Peer-to-Peer lending (P2P) is essentially an online way for people to lend money to individuals and/or businesses that completely excludes the traditional banking channels we are accustomed to. It’s also something that offers a higher return for investors as the risks are also higher.
It works like a marketplace where the people with capital are brought together with people that need it. The typical borrower is someone that instantly needs small amounts that would traditionally not have been able to use conventional banking channels to raise the funds.
Depending on the P2P lending platform, an investor will either contribute to a pool that will allocate the monies to a group of borrowers or you will be able to control who you would like to lend to.
The Current Situation with P2P Lending
This funding phenomenon gained momentum over the last decade due to the world economic crisis of 2008 that dried up a lot of traditional bank-related capital streams for borrowers.
The Financial Times reports that there has also been enough market correction and that certain P2P lending providers are even listing on security exchanges. They predict that 2018 will be the make or break year for P2P lenders.
They do caution by reminding us that the risks are higher and that financial services providers are starting to respond to the increased competition.
Since its birth in Great Britain in the mid-2000s, it’s now a global player and often the enabler to startups that would normally not have been able to get the funding they need when they need it.
Some Popular and Value for Money P2P Lenders
Looking at some popular P2P lenders out there, one quickly discovers how irrelevant geography is. With the Internet, you can borrow money from anyone, anywhere, any time—and investors are also spoiled for choice.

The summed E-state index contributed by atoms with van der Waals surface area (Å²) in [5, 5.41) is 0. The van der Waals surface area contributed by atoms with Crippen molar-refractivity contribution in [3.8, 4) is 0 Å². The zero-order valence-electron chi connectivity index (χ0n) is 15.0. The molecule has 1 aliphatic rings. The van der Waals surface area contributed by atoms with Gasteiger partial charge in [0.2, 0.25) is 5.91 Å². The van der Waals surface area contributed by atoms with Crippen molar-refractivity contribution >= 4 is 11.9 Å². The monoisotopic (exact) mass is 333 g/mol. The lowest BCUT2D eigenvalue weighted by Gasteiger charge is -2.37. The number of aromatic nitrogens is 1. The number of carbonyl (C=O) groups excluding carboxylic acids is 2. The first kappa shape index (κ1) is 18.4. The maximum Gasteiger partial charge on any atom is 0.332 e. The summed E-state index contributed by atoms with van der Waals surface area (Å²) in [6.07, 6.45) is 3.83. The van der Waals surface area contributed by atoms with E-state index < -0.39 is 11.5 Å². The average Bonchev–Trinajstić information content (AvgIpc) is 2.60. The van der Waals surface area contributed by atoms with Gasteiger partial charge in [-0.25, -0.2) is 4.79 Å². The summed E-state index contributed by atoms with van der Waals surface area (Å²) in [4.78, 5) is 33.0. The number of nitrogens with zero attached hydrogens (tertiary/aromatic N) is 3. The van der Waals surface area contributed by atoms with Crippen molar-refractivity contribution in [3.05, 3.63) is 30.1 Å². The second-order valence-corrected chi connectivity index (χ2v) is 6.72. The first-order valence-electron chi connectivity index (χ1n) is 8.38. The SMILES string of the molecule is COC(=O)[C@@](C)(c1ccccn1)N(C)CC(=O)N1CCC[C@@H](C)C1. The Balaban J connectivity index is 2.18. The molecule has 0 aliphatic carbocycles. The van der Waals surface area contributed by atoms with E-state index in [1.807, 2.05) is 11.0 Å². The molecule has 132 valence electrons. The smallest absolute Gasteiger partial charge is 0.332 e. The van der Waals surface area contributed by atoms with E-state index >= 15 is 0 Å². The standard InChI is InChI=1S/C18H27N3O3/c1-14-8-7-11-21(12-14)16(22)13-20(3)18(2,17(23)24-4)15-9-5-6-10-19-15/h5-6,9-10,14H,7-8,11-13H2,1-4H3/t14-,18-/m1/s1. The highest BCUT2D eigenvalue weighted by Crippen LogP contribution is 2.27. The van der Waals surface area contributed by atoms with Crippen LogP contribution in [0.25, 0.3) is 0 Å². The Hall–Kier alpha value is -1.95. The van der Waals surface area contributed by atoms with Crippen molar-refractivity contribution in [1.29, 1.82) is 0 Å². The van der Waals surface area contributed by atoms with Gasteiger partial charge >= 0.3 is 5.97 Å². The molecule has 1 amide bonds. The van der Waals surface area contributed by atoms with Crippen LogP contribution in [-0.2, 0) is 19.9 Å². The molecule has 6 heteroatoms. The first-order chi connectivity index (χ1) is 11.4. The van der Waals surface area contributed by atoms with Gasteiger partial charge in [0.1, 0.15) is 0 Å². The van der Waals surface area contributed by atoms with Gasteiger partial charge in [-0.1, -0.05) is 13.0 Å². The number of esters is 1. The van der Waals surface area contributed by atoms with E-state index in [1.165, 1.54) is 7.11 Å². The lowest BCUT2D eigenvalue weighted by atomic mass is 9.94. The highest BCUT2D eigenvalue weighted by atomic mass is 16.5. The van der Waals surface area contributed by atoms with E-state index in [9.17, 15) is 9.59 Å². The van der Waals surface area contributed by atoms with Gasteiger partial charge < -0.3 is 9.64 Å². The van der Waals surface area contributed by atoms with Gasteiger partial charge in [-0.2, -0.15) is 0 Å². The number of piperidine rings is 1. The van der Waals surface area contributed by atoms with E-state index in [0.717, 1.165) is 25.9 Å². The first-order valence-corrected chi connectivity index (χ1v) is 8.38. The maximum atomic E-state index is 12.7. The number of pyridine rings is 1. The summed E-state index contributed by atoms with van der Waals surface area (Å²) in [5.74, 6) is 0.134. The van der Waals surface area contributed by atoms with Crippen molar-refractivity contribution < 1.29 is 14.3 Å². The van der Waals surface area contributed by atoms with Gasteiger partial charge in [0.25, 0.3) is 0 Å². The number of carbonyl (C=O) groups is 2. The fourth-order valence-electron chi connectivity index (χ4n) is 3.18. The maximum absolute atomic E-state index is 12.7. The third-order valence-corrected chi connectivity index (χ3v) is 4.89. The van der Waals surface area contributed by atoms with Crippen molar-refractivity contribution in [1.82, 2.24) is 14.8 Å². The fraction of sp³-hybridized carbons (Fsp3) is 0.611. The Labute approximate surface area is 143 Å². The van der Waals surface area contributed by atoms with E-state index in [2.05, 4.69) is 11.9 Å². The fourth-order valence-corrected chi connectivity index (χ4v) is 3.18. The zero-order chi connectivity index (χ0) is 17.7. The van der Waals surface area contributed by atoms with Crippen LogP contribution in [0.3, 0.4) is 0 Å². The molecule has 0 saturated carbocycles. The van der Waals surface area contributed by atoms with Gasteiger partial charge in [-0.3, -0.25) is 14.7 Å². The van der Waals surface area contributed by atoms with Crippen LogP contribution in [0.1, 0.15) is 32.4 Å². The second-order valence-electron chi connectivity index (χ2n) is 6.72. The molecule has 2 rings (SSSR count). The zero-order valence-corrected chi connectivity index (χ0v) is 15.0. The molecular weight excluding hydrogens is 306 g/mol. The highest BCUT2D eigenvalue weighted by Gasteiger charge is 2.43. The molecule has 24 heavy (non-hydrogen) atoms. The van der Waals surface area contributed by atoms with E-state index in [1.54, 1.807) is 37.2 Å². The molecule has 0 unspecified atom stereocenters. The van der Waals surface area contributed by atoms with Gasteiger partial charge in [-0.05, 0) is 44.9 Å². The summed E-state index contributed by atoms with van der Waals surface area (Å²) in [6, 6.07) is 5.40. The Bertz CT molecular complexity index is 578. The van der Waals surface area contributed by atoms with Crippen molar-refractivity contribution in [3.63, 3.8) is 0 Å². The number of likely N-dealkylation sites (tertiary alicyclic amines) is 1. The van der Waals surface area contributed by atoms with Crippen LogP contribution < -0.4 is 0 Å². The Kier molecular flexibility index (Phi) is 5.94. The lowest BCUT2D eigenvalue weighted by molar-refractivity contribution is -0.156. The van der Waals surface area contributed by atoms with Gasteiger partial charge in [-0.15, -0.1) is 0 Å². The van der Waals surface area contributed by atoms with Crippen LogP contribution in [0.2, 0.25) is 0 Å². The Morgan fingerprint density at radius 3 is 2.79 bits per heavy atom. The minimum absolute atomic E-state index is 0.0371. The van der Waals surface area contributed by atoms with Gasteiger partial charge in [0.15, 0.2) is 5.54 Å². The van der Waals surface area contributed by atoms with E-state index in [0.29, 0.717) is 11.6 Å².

LendingClub and Prosper, for example, seem to be some of the more popular ones. As a borrower don’t forget to look at costs holistically. P2P lenders don’t charge as much from an admin or origination point of view compared to banks, so don’t limit your perspective when you compare interest rates.
P2P lenders add value by offering speed and flexibility that is not possible with traditional banks. Often, time is money. Borrowers with good credit scores could qualify for loans with a 5.7 percent interest rate making the loans more competitive than bank loans. The same applies to value for money lenders like SoFi and Discover Personal Loans where you pay no origination or repayment fee and you can borrow up to $100,00.
With Brexit, Does a British Investor Have Options in Europe?
With Brexit negotiations dragging and uncertainty abounds, it’s good to know that British investors do have options when it comes to P2P investments in Europe.
Online publications like Money highlight that P2P lending is regulated in Britain via the Financial Conduct Authority Act and it’s always good to know how your trading activities are impacted, especially from a tax point of view.
When looking for a reputable P2P lender in Europe, it’s good to see that there are serious contenders out there. Swiss-based Fintech did some analysis and listed the top 11 P2P European P2P lenders in what they consider the best-of-breed per country. Their fees and returns seem similar, so investors need to always keep their eyes and ears open for news as it often changes. It would seem that you get what you pay for, so the choice is up to you as to how willing you are to expose your investment to risk.
This gives British investors some options and by the looks of it, Brexit negotiations will aim to retain those free market perks they had during their full EU membership, but nonetheless, it’s prudent to keep your eye on the regulatory playing field as this keeps changing.
The Foreseeable Future of P2P Lending
Getline even projects that growth rates will exceed 40 percent per annum and the market could be worth almost $900 billion USD by 2024.
Whatever the outcome, observations tend to suggest that agile, fast, and risk-friendly financial instruments like P2P lending are here to stay due to the accelerated shifts in economic activity as well as the shrinking of markets as countries break down barriers of entry to remain competitive.